My rating: 3 of 5 stars
Elliott Deline’s new book, $how Trans, reads like a journal that has been edited to read like narrative. It’s a rollercoaster of a read. Deline interprets his own and others’ behaviors inconsistently – one minute flagellating himself for his desires and choices, another minute reporting them with eerie detachment, still another minute blaming all his problems on other people.
As the author of a romance book with a trans protagonist, I chose to write a world where things are a little bit better, go a little bit smoother than is usual in real life. I felt that folks could use a feel-good book where a trans man finds love and the conflict has nothing to do with his gender. It is a realistic trans* story in the same way that most romance is realistic, and important only if it succeeds in providing warmth and hope.
Happy possibilities and best-case-scenarios aside, there are other important trans* stories. This one doesn’t waste any time on how being trans* can be a blessing (not even in disguise) or what amazing lessons and perspectives a trans* person is given. Deline is handing over his experiences, edited and shaped but remarkably honest, and they are frequently painful. Banal or hypersensitized, his responses to events vary according to a complicated chemistry of anger and exhaustion, awareness and blockage, disgust and need.
The use of first person memoir to tell stories in which the person frequently blacks out – not passes out, but has memory blackouts – is both compelling and severely restricted. Deline remembers at least one instance of rape, but questionable consent is a constant thread throughout the book, and some crucial moments when consent might have happened are erased by Deline’s dark memory. Moments of decision, moments of pressure. These disappear into a shrug, Deline’s admission that he doesn’t remember what came next.
On the other hand, there are plenty of stories told in great detail that carry a similar weight of indecision, with Deline often bowing to pressure in ways that don’t feel like decision-making. Another thread through the book is that things just happen – sex, love, rejection – with Deline barely paddling either with or against the flow. In this tone, I hear the voice of an addict, and Deline uses the word himself about his relationship with sex. His struggle to exert his will over his life is as painful to read as it is chillingly realistic for so many.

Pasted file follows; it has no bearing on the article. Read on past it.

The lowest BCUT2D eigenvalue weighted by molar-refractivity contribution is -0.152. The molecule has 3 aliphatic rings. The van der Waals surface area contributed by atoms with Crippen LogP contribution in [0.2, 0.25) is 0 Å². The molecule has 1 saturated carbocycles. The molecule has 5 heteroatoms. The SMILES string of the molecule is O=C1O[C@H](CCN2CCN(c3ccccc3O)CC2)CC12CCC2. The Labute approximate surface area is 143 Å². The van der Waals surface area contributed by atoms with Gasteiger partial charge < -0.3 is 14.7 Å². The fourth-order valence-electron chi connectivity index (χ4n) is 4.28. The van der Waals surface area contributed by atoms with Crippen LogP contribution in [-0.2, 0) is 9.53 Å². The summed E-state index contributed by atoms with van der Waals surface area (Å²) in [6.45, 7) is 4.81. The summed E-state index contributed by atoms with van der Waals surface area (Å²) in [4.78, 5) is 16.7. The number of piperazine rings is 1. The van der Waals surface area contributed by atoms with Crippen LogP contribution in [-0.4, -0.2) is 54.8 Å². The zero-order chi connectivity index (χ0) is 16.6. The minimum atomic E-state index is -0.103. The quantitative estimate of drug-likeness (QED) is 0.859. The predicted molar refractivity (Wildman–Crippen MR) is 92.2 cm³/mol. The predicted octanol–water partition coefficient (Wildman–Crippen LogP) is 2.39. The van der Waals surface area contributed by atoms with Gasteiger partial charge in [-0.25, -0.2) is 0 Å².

There is no truth in this book but the author’s truth. No attempt has been made to balance or flesh out Deline’s understanding of events, except with his own changing perspective through time. In the scenes with Grindr hookups or the more regular sex trade partners, this doesn’t seem to matter. I’m only interested in what Deline is feeling and how he is experiencing his own desires and those of others. His descriptions of wanting something more nebulous than sex from them are compelling. Some of his strongest voice, moments when I can practically hear him speaking, is in the agonizing confusion of being inadequately gendered by sex partners who simplify him, deny him, or just use him and ignore his need for someone to understand his maleness and blend of masculinity and femininity.
The relationship he has with the object-of-love is beautiful and empty, formed of feelings and denied by them, as unwanted by the object as it is impossible to give up. In some of the most intimate description in the book, the object is brought only into soft focus. Deline doesn’t give us a well-rounded, complex character in the person. It is the image of love and of the lover that we see in the book. The person is specific only in that no one else affects Deline the same way. We don’t get to know this person at all and have no idea whether or not we would sympathize with their version of this situation.
It’s not about that, though. It’s about Deline’s experience of love and loss, love and rejection, love and hate. While the object-of-love is vague, Deline’s response to him is not. He feels his way through the relationship, his desire and yearning the strongest impressions provided us. This is where Deline’s authorial voice is given the reins and allowed to speak. He provides a little context with some nice descriptions of Santa Cruz, for example, but focuses on the feeling of being in yet another situation he doesn’t control. The hope he holds for this situation doesn’t outweigh the sense of doom I have as the reader. His hope is tenuous and depends far too much on other people. His pursuit and eventual loss use the same personal and interpersonal tools he’s been using in the rest of his life – assumption, unwarranted hope, and blind pushing. There is no way that this love will be the growth experience that changes everything for him. This is not a romance.
I sense that there is a lot of truth to the idea that Deline’s life has been made harder by some of the people in it. On the other hand, the way he moves toward a mode of blaming others makes me think of people I know who’ve gone into therapy and started looking for “causes” for their behavior or experience of the world. More than a reliable indictment of the people involved, I got the image of a person struggling to change. He admits to self-diagnosing his sex addiction and Dissociative Identity Disorder (DID), which I find telling as a search for explanation more than a convincing diagnosis.
His desire to understand his own choices grows through the book and provides the bulk of the narrative continuity. I’m not certain he comes to a place of great self-knowledge, but he does find support from outside that helps him feel better about himself. Perhaps self-love will open the door to self-knowledge.
$how Trans was provided to me free for an unbiased review. I’m a tough grader.